Fig. 4 Threshold ratios (post-test/pre-test) are compared for the three background noise contrast levels, and between luminance-defined (left) and contrast-defined (right) letters. Ratios smaller than 1 represent improvements following training. Individual observers’ (more ...)
Did the improvement following training transfer to the two untrained background noise contrast (viz., 0 and 0.25)? shows that the ratios were similar across the three background noise contrast for contrast-defined letters. Averaged across observers, the ratios averaged 0.73, 0.83, and 0.68, for background noise contrast of 0, 0.25, and 0.5, respectively. These ratios were not statistically different from each other (repeated measures ANOVA: F(df = 2,14) = 1.80, p = 0.20), implying that the improvement at the trained background noise contrast (0.5) transferred well to the other two untrained background noise contrast (0 and 0.25).
The progress of training for each observer, as a function of training block, is plotted in . Each short solid line represents the threshold averaged across the 10 blocks of each day. Like for the pre- and post-tests, we used a value of 1 to represent the threshold when it was not measurable (most obvious with observer MK). As stated earlier, for most observers, threshold ΔC decreased as training progressed (averaged ratios of post/pre-test thresholds = 0.742, significantly different from a value of 1, p < 0.0001).
Fig. 5 Differential contrast (ΔC) for identifying contrast-defined letters is plotted as a function of training block, for each of the eight observers (gray symbols). The averaged threshold for each session (10 blocks) is represented by the black line. (more ...)
To examine the specificity of the learning effect, we compared the post-test/pre-test threshold ratios for the untrained letter size (twice the original size), untrained superior field and the untrained eye in . For comparison, the ratios for the trained condition (replotted from ) are also included. Across observers, the ratios averaged (±95% CI) 0.88 ± 0.13, 1.02 ± 0.24, and 0.72 ± 0.11, for the untrained letter size, untrained superior field, and the untrained eye, respectively. For both the untrained letter size and untrained superior field, because the 95% CI included the value of 1 (no improvement), we concluded that there was no significant difference between thresholds obtained before and after training, or, in other words, the improvement following training did not transfer to the untrained letter size or the untrained superior visual field. In comparison, a value of 1 fell outside the 95% CI of the ratio for the untrained eye, implying that the learning transferred to the untrained eye. The magnitude of improvement (1 – ratio) was very comparable between the untrained eye (28%) and the trained eye (32%), for the same condition, suggesting an almost complete transfer of the learning to the untrained eye.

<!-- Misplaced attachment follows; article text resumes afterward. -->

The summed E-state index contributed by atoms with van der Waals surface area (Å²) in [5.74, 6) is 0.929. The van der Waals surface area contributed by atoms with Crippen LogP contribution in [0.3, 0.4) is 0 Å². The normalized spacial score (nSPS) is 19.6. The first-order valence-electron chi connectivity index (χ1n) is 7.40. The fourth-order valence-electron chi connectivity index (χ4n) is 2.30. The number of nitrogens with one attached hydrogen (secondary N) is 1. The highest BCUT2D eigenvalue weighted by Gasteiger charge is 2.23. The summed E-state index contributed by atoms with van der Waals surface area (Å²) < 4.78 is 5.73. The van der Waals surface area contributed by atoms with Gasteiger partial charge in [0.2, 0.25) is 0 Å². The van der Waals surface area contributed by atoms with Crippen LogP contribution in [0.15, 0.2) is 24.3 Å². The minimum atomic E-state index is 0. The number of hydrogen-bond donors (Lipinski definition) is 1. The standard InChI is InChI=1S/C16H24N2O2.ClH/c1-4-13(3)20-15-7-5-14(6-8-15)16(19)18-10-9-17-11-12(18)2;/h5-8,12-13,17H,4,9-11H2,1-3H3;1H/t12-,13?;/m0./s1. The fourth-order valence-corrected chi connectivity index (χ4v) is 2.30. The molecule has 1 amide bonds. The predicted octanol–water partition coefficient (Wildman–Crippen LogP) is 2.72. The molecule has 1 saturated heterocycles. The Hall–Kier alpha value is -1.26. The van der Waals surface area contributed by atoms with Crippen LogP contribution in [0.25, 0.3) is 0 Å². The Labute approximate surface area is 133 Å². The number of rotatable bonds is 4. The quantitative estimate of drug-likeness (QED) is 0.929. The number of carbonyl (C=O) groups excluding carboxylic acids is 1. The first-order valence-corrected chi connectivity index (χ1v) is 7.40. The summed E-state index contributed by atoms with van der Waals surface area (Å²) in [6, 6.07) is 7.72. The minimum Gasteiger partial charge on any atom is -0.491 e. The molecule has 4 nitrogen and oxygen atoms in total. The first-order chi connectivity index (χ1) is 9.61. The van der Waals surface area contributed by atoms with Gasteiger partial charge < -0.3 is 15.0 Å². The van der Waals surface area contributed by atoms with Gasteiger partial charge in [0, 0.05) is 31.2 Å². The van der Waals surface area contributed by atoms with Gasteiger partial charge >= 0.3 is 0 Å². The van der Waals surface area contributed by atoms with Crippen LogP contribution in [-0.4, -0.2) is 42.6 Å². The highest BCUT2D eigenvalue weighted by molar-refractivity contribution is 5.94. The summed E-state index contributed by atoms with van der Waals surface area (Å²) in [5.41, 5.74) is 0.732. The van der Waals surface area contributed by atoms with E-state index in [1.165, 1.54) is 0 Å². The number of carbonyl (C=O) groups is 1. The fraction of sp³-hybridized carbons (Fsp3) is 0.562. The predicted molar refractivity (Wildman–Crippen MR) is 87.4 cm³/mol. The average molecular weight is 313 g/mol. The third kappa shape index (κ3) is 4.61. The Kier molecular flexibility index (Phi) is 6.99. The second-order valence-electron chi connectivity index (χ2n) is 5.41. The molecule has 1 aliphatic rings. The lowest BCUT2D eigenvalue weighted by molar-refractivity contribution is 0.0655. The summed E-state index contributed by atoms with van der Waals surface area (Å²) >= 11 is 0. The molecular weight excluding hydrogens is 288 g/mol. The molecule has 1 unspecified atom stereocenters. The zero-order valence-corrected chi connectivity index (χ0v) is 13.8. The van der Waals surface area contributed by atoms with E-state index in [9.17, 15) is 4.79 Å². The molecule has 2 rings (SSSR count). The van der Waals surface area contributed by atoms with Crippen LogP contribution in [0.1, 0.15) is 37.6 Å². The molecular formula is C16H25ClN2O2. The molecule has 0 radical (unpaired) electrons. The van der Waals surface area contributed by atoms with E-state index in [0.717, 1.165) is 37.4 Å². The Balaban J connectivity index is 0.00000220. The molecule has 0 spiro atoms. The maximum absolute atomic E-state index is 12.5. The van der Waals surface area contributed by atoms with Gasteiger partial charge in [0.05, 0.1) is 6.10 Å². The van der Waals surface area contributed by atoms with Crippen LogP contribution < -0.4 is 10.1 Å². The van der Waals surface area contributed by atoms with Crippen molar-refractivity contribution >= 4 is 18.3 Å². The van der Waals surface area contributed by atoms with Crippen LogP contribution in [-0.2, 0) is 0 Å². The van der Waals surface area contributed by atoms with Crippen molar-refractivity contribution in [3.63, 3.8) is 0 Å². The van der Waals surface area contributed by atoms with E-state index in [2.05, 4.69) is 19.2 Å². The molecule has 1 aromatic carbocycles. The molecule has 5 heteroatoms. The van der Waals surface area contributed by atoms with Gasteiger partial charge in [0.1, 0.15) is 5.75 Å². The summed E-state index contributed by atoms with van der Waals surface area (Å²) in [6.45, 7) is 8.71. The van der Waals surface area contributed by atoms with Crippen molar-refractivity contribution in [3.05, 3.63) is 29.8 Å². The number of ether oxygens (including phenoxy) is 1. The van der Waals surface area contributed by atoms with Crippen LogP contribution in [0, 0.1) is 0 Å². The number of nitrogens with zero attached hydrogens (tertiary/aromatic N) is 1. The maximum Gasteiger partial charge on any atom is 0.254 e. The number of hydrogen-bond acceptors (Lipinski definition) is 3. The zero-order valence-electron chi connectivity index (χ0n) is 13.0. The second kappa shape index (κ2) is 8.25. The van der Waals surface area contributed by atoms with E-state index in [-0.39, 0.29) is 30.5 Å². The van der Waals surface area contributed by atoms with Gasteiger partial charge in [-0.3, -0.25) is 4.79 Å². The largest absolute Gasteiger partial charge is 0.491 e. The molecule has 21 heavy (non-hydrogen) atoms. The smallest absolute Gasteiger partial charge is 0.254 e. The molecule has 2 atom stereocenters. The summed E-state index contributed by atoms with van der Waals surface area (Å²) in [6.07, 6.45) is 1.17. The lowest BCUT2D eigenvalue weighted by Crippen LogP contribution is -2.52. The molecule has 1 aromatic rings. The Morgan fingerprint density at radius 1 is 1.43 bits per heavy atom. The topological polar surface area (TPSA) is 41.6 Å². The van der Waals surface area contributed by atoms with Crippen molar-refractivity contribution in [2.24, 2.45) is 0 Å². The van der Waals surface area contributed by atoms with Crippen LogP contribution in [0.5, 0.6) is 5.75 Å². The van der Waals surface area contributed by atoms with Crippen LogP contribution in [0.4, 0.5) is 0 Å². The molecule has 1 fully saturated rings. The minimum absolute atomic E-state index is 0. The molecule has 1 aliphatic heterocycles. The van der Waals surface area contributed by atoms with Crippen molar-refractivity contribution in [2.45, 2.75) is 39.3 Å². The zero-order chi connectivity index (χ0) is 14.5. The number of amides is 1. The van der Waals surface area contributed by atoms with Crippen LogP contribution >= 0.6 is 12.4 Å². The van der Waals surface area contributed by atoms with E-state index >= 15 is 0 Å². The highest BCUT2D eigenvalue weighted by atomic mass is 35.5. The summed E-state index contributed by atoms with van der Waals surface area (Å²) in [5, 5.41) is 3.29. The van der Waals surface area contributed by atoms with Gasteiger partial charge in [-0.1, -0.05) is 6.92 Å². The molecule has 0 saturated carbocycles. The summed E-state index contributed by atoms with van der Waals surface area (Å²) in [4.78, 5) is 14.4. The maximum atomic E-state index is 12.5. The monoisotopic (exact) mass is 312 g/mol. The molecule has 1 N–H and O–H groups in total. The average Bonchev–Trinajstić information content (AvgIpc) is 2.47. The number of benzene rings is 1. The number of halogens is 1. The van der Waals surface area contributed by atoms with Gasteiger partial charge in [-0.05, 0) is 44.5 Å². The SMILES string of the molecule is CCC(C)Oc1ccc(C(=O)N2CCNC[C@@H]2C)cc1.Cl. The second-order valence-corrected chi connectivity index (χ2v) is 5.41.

Fig. 6 Threshold ratios (post-test/pre-test) are compared for the three conditions: untrained letter size (2× original), untrained retinal location (10° in the superior visual field) and the untrained eye. Data for the trained condition are also (more ...)